Nieuwhof sites "Israeli human rights organization B'tselem writes about Road 443 on its website," which claims, "[T]he army continues to improperly discriminate against Palestinians, whose use of the road is greatly limited, while Israelis are permitted to travel along it freely."
Moreover, Kairos Palestine coordinator also commented on the non-discrimination claims and wrote, "Palestinians live under apartheid in the most technical definition of the word. It is impossible to 'avoid' discrimination when the entire occupation is predicated on it. Using the language of 'discrimination' whitewashes the reality of occupation itself, which is a matter of colonialism, not simply prejudice. In any case, the state of Israel systematically discriminates against Palestinians; a company cannot distinguish itself from the rules and workings of the state."
Nieuwhof further reports, "Veolia tries to throw dust in the eyes of Davis City by stating that the company 'does not operate other bus services in the West Bank.' " In fact, "Who Profits found that Veolia operates two other bus services to settlements in the West Bank. Bus service 7 runs from Modi'in to the settlements of Hashmonaim and Kfar Ha'oranim."
Whichever side you fall on the Israeli-Palestinian issue, the involvement of Veolia in such a polarizing issue is troubling, as is their apparent lack of forthrightness as to their true level of involvement.
To make these matters more complicated, according to Lynanne Mehlhaff of the Clean Water Agency, while CDM, CH2MHill and Veolia are the lead firms, "Each of the three teams is comprised of at least two large firms that specialize in various aspects of the design, build and/or operation processes."
United Water is part of the CDM team.
An August 18 letter from UWUA Info (who are apparently the Utility Workers Union of America) brings attention to a 26-count federal indictment issued last December against United Water and two of its managers for alleged environmental felonies at a wastewater treatment plant in Gary, Indiana.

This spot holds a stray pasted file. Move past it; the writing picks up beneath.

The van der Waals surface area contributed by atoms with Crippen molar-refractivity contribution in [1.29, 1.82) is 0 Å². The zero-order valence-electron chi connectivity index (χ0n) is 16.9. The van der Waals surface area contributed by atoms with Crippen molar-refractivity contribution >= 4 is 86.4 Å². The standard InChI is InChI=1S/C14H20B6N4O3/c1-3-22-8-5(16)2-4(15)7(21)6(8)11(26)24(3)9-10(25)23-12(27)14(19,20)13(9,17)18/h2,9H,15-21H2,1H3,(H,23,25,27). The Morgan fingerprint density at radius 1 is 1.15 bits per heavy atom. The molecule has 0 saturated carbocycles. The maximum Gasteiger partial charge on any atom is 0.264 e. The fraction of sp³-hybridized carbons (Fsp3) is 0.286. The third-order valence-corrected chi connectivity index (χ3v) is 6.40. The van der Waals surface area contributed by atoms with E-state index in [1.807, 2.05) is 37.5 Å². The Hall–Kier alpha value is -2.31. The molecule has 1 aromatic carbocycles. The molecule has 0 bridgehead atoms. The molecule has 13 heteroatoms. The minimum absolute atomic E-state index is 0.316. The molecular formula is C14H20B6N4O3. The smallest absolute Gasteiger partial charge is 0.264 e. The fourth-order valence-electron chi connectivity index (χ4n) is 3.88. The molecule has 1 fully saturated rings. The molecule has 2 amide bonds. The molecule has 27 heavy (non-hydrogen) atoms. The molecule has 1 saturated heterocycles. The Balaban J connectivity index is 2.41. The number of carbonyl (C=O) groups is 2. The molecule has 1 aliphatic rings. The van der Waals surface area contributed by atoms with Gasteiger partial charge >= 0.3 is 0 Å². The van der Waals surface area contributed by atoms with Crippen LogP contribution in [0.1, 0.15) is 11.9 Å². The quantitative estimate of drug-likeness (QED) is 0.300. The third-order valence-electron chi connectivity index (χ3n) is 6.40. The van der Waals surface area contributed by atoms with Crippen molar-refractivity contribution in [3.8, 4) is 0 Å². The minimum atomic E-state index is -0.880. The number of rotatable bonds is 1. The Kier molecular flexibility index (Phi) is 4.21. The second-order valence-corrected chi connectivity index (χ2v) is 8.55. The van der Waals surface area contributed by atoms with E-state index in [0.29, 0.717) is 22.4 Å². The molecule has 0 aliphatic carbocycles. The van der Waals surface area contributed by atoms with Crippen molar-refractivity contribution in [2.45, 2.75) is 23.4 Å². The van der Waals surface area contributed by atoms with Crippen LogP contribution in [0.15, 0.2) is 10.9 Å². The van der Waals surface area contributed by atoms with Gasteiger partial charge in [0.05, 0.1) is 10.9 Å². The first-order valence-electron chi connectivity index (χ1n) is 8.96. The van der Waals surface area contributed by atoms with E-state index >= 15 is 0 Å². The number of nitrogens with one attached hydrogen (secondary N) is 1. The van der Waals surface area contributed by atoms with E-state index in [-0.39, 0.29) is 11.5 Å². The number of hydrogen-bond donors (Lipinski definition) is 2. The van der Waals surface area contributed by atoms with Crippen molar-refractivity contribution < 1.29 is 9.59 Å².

According to the letter, which was widely received, "The company and the two managers have pleaded not guilty in the case, and United Water asserts that the charges are 'unfounded.' "
"We are also writing to advise you about internal company emails recently released by prosecutors showing that certain other United Water managers were aware of evidence of improper E. coli sampling practices at the Gary plant as early as 2003. Even so, prosecutors allege that United Water management in Gary continued those practices until 2008, when federal agents executed a search warrant at the facility," they write.
According to a December 8 federal grand jury indictment, "United Water and two of its managers at the Gary plant intentionally manipulated water quality monitoring results at the facility over a five year period between 2003 and 2008. The indictment charges the company with 25 counts of Clean Water Act violations and one count of conspiracy to defraud the U.S. Government by tampering with E. coli bacteria monitoring results."
According to the letter, "The indictment alleges that United Water engaged in a scheme to routinely reduce chlorine levels used to keep E. coli concentrations in wastewater discharged from the plant within federal limits. According to the indictment, the company temporarily increased chlorine levels shortly before taking daily monitoring samples, and then reduced the levels after taking the samples. Prosecutors allege United Water did this to cut its chlorine chemical costs."
The Gary Sanitary District terminated its contract with United Water earlier in 2010, stating the City would save money by operating the plant itself.
United Water responded to the letter, with President Robert Iacullo stating that "the government's claim is, at best, a disagreement about operating and monitoring methods, with no allegation of environmental harm."